Debt reduction: G20 agrees not to set hard targets

April 20, 2013

G20 economies
G20 economies

Finance leaders of the G20 economies said on Friday they agreed they did not need to set hard targets for reducing national debt levels, and said they would be watching for negative effects from massive monetary stimulus efforts, such as Japan. Russian Finance Minister Anton Siluanov said at a news conference that finance officials from the Group of 20 nations believed overall debt reduction was more important than specific figures.

“We agreed that these would be soft parameters, these would be some kind of strategic objectives and goals which might be amended or adjusted, depending on the specific situations in the national economies,” he said. In a communique released after a two-day meeting, the G20 said it would be “mindful” of possible side effects of extended periods of monetary stimulus. Central banks have flooded their economies with cheap funds to try to boost borrowing and spending but that has raised concerns about excessive capital flight, particularly to developing nations.

Siluanov said the G20 agreed that greater monitoring of the side effects of Japan”s $1.4 trillion program announced earlier this year was needed. The G20 discussions were dominated by talk of the struggling euro zone, Siluanov said, where harsh austerity measures have failed to lift the region out of its economic slumber. The nature of the discussion was of some concern to officials in other nations. “It was supposed to be a G20 meeting, but for a moment I thought it was a G7 meeting. All that we heard was how sick Europe is and how badly affected many countries of the world are,” said India”s finance minister, P. Chidambaram, who spoke at the Peterson Institute in Washington. “They have a very accommodative monetary policy. They are doing whatever it takes to rescue economies that seem to be tumbling one after another.”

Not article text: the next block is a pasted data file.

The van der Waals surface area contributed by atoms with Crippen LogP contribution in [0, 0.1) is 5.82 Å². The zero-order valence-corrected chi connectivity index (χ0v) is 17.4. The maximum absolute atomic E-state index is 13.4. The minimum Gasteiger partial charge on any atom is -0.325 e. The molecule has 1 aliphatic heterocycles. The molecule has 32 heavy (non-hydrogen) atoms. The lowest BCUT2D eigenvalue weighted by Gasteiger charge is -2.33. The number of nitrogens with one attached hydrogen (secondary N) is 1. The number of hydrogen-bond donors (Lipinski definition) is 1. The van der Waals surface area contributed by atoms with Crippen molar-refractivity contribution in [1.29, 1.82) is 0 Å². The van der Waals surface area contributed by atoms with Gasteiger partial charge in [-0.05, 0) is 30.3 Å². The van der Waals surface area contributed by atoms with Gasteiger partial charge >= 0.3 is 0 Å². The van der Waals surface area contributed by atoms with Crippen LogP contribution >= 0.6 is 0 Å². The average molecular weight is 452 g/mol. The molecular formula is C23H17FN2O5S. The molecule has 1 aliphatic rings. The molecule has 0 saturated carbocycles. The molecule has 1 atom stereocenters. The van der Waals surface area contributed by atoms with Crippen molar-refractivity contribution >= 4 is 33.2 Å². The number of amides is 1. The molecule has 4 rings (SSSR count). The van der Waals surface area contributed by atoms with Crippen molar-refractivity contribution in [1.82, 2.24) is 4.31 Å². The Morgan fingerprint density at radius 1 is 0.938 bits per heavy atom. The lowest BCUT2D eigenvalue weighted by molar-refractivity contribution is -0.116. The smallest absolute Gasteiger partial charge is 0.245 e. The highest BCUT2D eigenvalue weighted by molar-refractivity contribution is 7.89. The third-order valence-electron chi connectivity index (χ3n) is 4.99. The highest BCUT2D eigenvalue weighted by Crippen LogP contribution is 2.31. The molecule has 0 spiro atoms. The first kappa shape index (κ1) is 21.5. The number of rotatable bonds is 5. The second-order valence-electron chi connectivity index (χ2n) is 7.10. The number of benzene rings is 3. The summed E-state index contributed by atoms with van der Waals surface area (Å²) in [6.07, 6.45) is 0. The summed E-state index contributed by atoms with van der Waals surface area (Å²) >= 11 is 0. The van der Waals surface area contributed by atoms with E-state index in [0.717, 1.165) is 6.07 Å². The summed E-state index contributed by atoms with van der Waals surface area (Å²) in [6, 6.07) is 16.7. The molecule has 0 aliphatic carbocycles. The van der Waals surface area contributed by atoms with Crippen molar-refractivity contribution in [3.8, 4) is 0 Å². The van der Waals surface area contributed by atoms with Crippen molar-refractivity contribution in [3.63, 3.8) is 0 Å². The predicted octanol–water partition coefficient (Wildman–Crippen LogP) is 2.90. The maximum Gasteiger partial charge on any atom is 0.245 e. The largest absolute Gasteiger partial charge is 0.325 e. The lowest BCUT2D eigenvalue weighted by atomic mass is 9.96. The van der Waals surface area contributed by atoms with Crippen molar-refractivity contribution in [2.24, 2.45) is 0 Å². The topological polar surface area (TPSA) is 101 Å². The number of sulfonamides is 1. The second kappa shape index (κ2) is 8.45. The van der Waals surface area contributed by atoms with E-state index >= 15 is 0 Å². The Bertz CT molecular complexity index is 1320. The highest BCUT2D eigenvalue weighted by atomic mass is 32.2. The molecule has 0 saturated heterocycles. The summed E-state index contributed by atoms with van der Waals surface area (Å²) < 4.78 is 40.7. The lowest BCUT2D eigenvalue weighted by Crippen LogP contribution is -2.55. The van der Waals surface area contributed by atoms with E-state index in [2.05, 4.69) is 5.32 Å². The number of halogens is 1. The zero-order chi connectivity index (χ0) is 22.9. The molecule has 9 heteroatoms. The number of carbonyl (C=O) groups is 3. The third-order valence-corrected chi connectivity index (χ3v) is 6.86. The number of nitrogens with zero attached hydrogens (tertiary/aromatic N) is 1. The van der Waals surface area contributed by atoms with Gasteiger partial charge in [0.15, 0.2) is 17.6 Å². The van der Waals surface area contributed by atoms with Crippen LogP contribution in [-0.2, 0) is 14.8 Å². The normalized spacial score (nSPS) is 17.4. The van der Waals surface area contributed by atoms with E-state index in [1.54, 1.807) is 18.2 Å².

SOFT DEBT TARGETS There has been some disagreement over the need for specific targets for reducing debt. The United States and Japan have opposed committing to a targeted debt-to-GDP level. Russia – this year”s G20 chair – had hoped to secure an agreement on targets by the time G20 leaders meet in St. Petersburg in September. The world”s biggest economies are rethinking the austerity drive that dominated the last few years. The austerity argument has been undercut by weakness in economies that undertook severe measures to cut deficits, including Britain, which is headed into its third recession in the last five years.

Fitch cut its credit rating on Britain on Friday to double-A-plus, citing expectations that general government debt will rise to 101 percent of GDP by 2015-2016 due to weak economic growth. Siluanov also said a greater amount of coordination was needed with the International Monetary Fund on global liquidity, with recommendations expected by next July. G20 ministers called on the Financial Stability Board to oversee work on reforms for short-term interest rate benchmarks such as Libor in the aftermath of a global rate-rigging scandal. FSB was asked to report back in July on its progress. Source Reuters
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Published: Zarai Media Team

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